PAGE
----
Carrie Lambert-Beatty is a contemporary art historian. She is the author of the award-winning book Being Watched: Yvonne Rainer and the 1960s (MIT Press, 2008) and the essay "Make Believe: Parafiction and Plausibility," among other writings. Her current research is on thirty years of artistic parafiction -- that is, fiction presented as fact. She asks: What does artists' trickery teach about contemporary ways of knowing? How can contemporary art help in developing a progressive epistemic set -- one able to counter the culture of post-truth and to resist an epistemic "return to order"?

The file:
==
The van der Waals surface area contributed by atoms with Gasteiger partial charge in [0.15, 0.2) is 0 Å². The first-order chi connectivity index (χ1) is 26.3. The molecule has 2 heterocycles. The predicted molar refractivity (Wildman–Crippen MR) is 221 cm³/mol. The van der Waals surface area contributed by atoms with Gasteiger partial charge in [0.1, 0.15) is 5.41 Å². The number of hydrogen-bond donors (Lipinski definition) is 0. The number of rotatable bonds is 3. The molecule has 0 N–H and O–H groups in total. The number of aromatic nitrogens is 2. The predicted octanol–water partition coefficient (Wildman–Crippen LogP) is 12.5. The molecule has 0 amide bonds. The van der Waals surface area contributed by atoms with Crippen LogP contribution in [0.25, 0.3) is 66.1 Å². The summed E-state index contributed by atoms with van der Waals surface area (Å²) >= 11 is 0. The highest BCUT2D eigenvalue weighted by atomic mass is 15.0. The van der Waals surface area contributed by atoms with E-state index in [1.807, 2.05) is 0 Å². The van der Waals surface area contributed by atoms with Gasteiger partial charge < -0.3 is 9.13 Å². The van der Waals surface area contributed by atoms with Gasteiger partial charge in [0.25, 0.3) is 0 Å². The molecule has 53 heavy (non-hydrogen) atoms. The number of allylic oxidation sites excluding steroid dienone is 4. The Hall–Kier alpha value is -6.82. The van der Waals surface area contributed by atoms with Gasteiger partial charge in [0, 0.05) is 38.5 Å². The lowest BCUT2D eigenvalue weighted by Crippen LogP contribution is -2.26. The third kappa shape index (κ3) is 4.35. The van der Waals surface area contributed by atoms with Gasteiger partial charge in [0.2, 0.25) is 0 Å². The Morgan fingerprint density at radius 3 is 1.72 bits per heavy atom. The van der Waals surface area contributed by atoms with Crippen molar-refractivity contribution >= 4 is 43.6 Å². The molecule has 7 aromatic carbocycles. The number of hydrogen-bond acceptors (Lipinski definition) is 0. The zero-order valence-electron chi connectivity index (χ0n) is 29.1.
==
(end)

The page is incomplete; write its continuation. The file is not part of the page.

Lambert-Beatty holds the rank of Professor at Harvard University, with a joint appointment in the Department of History of Art and Architecture and the Department of Art, Film, and Visual Studies. She teaches classes on topics such as political art from the 1960s to the present, the aesethics of deception, and the changing meaning of "contemporary art." Her teaching stresses attention to the modes of spectatorship invited by artists' formal and technical choices, and to how these forms of experience relate to new media ecologies, the social effects of neoliberalism, ongoing post-colonial reckonings, and the structural politics of gender and race.